Collectively there are 18 chaplains that represent the 108th TC, and for many of you there is a supplemental chaplain in the active components that you support. As a leader, individual, and someone with responsibilities in life, how often do you utilize the chaplain? In many cases the chaplain is typically a reactive resource to aid individuals once something has occurred. Chaplains however can be a preventative resource for units, by helping in areas such as suicidality, SHARP, ethics, leadership, and communication.
Before I address the value of utilizing the chaplain, let me address certain misconceptions about the chaplain. From day one chaplains are trained and exposed to operating in a pluralistic environment. Often judgmental attitudes, fears of evangelical approaches, the ability to relate, everything is religion based, and even diversity concerns cause individuals to overlook seeking out a chaplain for support. While no profession is perfect, U.S. Army chaplains uphold a call to service, and understand that this calling is among a highly diverse population. Embracing this call, chaplains ensure the free exercise of religion for “all”. Religious and non-religious views and beliefs are a protected freedom, and the chaplain is positioned to help, not hinder those views.
A simple motto of the chaplain corps is, “perform or provide”. In the rare instance that a chaplain cannot perform religious support, he or she will find the best solution to provide the means to meet religious needs. Let me tell you a little secret about chaplains: As social and political policy influences laws and regulations for the military, chaplains have long been providing services to those in need regardless of personal views, orientations, beliefs, race, and so forth. Our commitment to serving those who serve is greater than any bias that exists. And by the way, sensitive issues or topics are not likely to embarrass the chaplain. Our relatability does not come from always being a chaplain, but to the years of counseling that many of us endure. I will just say that in my twelve years as a chaplain, the Jerry Springer show seems tame compared to some of my counselees.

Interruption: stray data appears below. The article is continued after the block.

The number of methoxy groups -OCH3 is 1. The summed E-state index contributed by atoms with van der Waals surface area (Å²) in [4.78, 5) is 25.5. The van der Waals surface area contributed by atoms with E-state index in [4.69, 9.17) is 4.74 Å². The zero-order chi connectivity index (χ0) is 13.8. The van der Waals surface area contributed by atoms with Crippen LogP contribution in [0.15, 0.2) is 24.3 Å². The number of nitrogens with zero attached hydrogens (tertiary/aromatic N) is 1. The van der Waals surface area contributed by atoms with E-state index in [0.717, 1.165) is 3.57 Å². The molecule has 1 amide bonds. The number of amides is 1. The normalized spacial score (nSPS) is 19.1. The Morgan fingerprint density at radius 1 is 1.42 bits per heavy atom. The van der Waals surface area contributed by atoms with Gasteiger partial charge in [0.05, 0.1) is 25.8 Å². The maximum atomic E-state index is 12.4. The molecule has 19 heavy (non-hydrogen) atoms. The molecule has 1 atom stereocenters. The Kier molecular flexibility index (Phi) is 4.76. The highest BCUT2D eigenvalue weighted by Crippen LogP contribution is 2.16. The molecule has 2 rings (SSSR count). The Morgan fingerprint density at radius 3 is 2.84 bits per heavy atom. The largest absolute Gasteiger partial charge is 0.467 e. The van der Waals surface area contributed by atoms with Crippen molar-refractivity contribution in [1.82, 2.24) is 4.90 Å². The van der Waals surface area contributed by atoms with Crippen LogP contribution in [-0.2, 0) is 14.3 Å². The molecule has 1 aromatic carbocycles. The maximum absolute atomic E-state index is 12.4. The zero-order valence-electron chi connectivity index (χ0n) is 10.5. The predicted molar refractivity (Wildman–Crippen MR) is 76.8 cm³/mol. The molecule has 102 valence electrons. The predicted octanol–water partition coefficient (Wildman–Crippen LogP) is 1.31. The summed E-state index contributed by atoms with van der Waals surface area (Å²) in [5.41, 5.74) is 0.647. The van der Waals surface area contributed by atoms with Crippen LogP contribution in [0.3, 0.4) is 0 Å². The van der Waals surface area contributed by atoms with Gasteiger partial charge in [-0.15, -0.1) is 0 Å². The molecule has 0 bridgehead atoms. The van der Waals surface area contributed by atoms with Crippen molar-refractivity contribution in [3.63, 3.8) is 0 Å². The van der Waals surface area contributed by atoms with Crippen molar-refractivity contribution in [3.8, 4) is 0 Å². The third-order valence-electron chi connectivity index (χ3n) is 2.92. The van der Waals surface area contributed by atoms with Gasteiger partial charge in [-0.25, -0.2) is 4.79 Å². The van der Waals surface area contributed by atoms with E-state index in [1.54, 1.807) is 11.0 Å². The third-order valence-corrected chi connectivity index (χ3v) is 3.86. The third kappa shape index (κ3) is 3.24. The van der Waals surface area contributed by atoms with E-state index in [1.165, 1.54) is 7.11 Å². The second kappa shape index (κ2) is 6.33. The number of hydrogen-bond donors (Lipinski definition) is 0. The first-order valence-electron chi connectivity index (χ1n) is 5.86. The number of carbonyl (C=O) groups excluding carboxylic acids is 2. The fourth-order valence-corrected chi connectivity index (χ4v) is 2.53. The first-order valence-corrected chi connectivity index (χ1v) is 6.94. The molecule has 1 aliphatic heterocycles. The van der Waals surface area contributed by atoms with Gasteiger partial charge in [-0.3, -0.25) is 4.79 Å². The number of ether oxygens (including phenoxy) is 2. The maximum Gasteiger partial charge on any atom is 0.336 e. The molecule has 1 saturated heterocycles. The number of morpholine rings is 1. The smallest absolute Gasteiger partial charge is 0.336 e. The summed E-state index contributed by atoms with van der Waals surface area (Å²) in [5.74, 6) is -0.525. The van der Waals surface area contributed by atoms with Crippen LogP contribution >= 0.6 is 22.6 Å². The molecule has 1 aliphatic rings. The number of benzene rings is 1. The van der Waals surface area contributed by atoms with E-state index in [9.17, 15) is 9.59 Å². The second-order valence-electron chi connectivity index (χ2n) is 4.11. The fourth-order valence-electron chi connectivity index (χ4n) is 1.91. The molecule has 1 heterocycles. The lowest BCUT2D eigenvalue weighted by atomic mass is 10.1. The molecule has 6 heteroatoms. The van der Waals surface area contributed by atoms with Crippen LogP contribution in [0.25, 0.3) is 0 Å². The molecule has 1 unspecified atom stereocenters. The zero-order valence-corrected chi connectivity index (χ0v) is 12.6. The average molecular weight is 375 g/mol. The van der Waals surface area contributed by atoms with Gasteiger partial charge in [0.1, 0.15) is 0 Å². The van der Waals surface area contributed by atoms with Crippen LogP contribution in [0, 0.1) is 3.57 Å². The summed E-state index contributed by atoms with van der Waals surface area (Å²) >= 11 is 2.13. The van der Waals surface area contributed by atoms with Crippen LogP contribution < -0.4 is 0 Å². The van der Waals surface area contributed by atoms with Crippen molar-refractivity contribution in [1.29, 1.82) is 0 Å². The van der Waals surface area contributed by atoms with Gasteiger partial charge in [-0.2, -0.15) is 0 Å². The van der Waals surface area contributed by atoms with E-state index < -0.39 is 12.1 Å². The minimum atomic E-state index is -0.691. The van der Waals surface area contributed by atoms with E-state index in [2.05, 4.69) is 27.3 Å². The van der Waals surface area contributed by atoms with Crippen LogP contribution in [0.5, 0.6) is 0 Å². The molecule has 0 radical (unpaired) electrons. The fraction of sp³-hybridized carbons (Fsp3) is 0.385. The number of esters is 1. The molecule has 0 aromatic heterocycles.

When you hear chaplain the first thought is “pastor,” “religion,” or someone associated connection to a faith group. Those are not incorrect thoughts, but what about suicide prevention, SHARP, ethics, counseling, leadership, communication, resource management, and numerous other specialties? Chaplains by regulation have to enter with a minimum master degree of 72 semester hours, with many of us holding second or third master level degrees in counseling, and other areas, as well as doctoral degrees. Most likely the chaplain in your direct chain is a SME in some area other than religion. Depending on their longevity in the military, there is potential that they are SMEs in several areas. Chaplains having a broad background in the areas mentioned can also be added as support alongside the individuals that manage specific Army programs (suicide prevention, SHARP, ASAP, etc.).
One final point to add is that chaplains have 100% confidentiality in our direct communication with others. The importance is there are no exceptions to the rule. No one can require the chaplain to share privileged communication. If you need help (for any reason) but doesn’t want others to know, lean on your chaplain, and he or she can share in your burden without ever violating your privacy.
Now that you know your chaplain potentially has an untapped skill set, is he or she being underutilized? Could they be more engaged in training, counseling, and other areas? When developing training plans from the company level to the 2-Star level, leaning on your chaplain can be a valuable addition to executing effective, needed training that might just proactively prevent issues in the unit, rather than reactively repairing them afterward.